Parental Sexism and its Relationship with Daughters’ Sexism, Self-esteem, and Career Aspirations

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dc.contributor.advisor Duckitt, J en
dc.contributor.advisor Overall, N en Ashraf, Momina en 2015-02-04T00:29:14Z en 2015 en
dc.identifier.citation 2015 en
dc.identifier.uri en
dc.description.abstract This thesis aims to bring together research in two areas of psychology: parent-daughter relationships and the theory of ambivalent sexism (Glick & Fiske, 1996, 2001b; Glick et al., 2000). Ambivalent sexism theory proposes that sexism is characterized not just by hostile sexism (HS) but also by a subjectively positive, benevolent sexism (BS). Within familial relationships BS helps to maintain smooth relationships between men and women at the individual level while still maintaining gender inequality at a societal level. Despite a great deal of research on ambivalent sexism theory, little is known about how parents’ benevolent and hostile sexist attitudes might influence daughter outcomes. This research is designed to fill this gap. The main objective of the study was to investigate how parental sexist attitudes predict a range of daughter outcome variables, such as sexist attitudes, self-esteem, and career aspirations. In addition, this research also investigated the association between daughters’ own sexist attitudes and their self-esteem and career aspirations. Two studies were conducted: the first a survey of daughters and their parents, and the second a later follow-up study of the daughters to generate longitudinal data. The participants in the first study were female university students and their parents (N = 139 families), who responded to survey questionnaires. The follow up study was conducted one year later and consisted of a further survey of the original sample of daughters of whom 116 responded. The findings of the first study are reported in three separate chapters. The first chapter analysed parents’ data to examine what parental background and attitudinal factors predicted their BS and HS, and to what extent these variables all predicted the values they promoted in their daughters and their career aspirations for their daughters. Analyses supported the differential motivational model (Sibley, Wilson, & Duckitt, 2007) for fathers with right wing authoritarianism (RWA) as being the primary predictor of BS and social dominance orientation (SDO) the primary predictor of HS. In mothers, on the other hand, both BS and HS were predicted only by RWA. The results, in addition, demonstrated that hostile sexist parents and benevolently sexist mothers promoted more extrinsic than intrinsic values in daughters. Interestingly, fathers’ BS was positively associated with higher career aspirations for daughters, possibly reflecting a familial in-group bias and a desire to protect their daughters’ welfare. The second chapter analysed the daughters’ data investigating what daughter background and attitudinal factors predicted daughters’ sexist attitudes, self-esteem, and career aspirations. The results partially supported the differential motivational model for the prediction of HS and BS with RWA being the primary predictor of both BS and HS and SDO only predicting HS. Daughters’ higher in HS had lower self-esteem and lower career aspirations. And finally, daughters’ higher RWA and SDO also had indirect negative effects on self-esteem through their HS, and daughters’ higher SDO had an indirect effect on lower career aspirations through HS. The third chapter analysed parents’ and daughters’ data together to investigate the degree to which parents’ sexism and other parental variables predicted daughters’ sexism, self-esteem, and career aspirations. In addition to direct effects, these analyses also investigated interactions between parental variables in predicting daughter outcomes, and how the effects of parental variables on daughter outcomes might be mediated via daughters’ own social attitudes, values, and identification with their parents. The results demonstrated that mothers seemed to be the primary role models for daughters’ acquisition of sexist and other social attitudes, as well as daughters’ values and career aspirations. Father variables in comparison had weaker or nonsignificant effects. Fathers’ HS, however, predicted higher BS in daughters, which is consistent with theoretical proposals that women’s endorsement of BS can be a defensive reaction to societal (or, in this case, parental) HS (Fischer, 2006; Glick et al., 2000). For the prediction of daughters’ self-esteem, the results revealed an interesting interaction between fathers’ HS and BS such that fathers with lower BS and higher HS had daughters with higher self-esteem. The analyses also revealed an indirect pathway from fathers’ HS to higher daughter self-esteem. This indirect effect was mediated via an effect of higher father HS on daughters’ stronger identification with the mother which in turn positively predicted daughters’ self-esteem and career aspirations. Mothers’ HS and BS did not have any direct effects on daughters’ self-esteem and career aspirations. The second study comprising the one year follow up of the daughters used longitudinal data to investigate possible causal effects of parent and daughter variables on daughters’ sexist attitudes, self-esteem, and career aspirations. The findings indicated that daughters’ HS predicted higher RWA over time, whereas RWA predicted higher HS over time. The crosslagged regressions also suggested a complex reciprocal relationship between daughters’ HS and their self-esteem. Higher daughters’ self-esteem in two self-esteem domains (self-regard and physical appearance) predicted lower daughters’ HS over time, whereas higher daughters’ HS predicted lower self-esteem in two other domains (social confidence and school abilities) over time after controlling for daughters’ SDO, while SDO simultaneously predicted an increase in these two self-esteem domains. The longitudinal analyses also indicated that mothers’ HS predicted an increase in daughters’ HS over time whereas fathers’ HS predicted an increase in daughters’ BS over time. Taken together these studies suggested that parents’ sexist attitudes might have important implications for the development of daughters’ sexist attitudes, self-esteem and career aspirations. Parents’ sexist attitudes significantly predicted daughters’ sexist attitudes but mothers’ and fathers’ effects differed in nature. The results demonstrated that fathers’ BS was more harmful for daughters’ self-esteem and career aspirations than HS which was unexpectedly associated with higher self-esteem and (marginally significantly) with higher career aspirations. However, the effect sizes for father-daughter associations were weak. The effect sizes for mother-daughter associations were in the weak and moderate range. Finally, an important possible limitation on the generality of these findings is that they were obtained from generally higher socio-economic participants, in a relatively gender egalitarian society (New Zealand) and therefore might not be generalizable to lower socio-economic samples or to more traditional, and gender non-egalitarian cultures. en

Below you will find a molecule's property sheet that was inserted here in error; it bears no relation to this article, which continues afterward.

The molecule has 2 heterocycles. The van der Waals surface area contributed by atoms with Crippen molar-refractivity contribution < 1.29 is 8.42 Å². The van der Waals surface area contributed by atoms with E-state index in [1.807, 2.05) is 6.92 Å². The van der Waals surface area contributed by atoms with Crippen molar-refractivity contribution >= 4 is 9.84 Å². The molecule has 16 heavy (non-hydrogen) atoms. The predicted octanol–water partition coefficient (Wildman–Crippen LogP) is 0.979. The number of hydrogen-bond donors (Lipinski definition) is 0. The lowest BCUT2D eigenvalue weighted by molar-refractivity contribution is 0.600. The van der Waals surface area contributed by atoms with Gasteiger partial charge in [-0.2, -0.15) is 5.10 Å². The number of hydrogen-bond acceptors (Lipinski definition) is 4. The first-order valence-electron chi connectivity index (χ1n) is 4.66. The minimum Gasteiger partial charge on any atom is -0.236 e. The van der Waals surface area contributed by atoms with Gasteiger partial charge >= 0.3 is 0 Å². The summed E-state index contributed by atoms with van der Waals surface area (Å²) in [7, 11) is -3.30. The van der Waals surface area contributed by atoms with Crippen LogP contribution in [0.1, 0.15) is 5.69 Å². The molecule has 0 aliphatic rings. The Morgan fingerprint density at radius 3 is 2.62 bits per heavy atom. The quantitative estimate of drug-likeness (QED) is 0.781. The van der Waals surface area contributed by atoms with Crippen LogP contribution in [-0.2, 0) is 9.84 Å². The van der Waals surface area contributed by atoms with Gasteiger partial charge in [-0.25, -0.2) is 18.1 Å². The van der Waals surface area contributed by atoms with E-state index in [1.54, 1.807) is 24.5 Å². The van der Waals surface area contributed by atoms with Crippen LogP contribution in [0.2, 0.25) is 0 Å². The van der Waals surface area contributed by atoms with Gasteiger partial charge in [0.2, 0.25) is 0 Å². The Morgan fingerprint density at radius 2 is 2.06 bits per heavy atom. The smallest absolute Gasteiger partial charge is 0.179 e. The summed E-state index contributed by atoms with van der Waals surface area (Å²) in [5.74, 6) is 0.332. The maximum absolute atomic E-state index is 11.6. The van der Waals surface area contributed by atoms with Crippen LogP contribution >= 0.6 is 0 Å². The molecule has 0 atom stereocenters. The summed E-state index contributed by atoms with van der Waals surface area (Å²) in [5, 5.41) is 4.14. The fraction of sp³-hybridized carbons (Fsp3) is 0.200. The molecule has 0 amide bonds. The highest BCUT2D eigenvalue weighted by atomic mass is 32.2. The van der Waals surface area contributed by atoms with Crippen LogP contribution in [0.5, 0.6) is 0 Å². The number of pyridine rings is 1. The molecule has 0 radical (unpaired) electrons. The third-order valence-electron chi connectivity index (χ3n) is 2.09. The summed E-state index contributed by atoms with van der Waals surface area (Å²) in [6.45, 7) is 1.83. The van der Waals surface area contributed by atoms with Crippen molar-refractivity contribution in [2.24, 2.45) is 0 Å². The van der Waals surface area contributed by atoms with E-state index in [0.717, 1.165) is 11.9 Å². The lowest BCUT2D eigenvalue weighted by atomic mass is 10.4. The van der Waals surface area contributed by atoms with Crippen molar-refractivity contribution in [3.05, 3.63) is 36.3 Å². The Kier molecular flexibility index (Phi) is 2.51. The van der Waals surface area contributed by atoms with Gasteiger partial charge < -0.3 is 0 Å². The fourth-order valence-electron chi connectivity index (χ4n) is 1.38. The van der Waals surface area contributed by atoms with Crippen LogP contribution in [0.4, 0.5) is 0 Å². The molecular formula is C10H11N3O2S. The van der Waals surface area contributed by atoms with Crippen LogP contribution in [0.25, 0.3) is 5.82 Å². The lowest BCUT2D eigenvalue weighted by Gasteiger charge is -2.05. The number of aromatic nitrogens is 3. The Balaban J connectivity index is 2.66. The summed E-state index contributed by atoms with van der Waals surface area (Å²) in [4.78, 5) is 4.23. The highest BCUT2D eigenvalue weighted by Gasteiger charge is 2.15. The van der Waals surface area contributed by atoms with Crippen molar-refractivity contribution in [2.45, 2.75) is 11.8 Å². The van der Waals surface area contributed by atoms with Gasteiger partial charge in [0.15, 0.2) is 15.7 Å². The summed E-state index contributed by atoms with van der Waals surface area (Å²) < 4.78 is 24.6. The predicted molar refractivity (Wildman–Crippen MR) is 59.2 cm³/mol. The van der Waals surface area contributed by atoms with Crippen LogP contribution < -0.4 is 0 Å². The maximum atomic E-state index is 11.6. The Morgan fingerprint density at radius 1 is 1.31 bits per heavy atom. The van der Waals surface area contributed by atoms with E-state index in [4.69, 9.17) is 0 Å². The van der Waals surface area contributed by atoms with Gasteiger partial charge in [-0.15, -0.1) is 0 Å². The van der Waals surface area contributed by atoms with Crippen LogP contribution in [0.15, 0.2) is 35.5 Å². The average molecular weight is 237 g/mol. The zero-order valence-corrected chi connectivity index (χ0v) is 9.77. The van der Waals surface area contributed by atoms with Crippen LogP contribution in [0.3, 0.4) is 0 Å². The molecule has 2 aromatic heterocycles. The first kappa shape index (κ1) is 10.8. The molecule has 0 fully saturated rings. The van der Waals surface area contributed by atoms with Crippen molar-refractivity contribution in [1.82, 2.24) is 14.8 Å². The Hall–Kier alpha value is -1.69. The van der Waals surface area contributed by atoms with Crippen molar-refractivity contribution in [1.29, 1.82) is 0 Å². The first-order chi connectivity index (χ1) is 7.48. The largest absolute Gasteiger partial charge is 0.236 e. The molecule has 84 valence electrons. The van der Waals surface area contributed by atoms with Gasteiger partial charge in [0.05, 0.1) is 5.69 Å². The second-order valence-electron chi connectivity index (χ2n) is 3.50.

dc.publisher ResearchSpace@Auckland en
dc.relation.ispartof PhD Thesis - University of Auckland en
dc.rights Items in ResearchSpace are protected by copyright, with all rights reserved, unless otherwise indicated. Previously published items are made available in accordance with the copyright policy of the publisher. en
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dc.title Parental Sexism and its Relationship with Daughters’ Sexism, Self-esteem, and Career Aspirations en
dc.type Thesis en The University of Auckland en Doctoral en PhD en
dc.rights.holder Copyright: The Author en
dc.rights.accessrights en
pubs.elements-id 474787 en
pubs.record-created-at-source-date 2015-02-04 en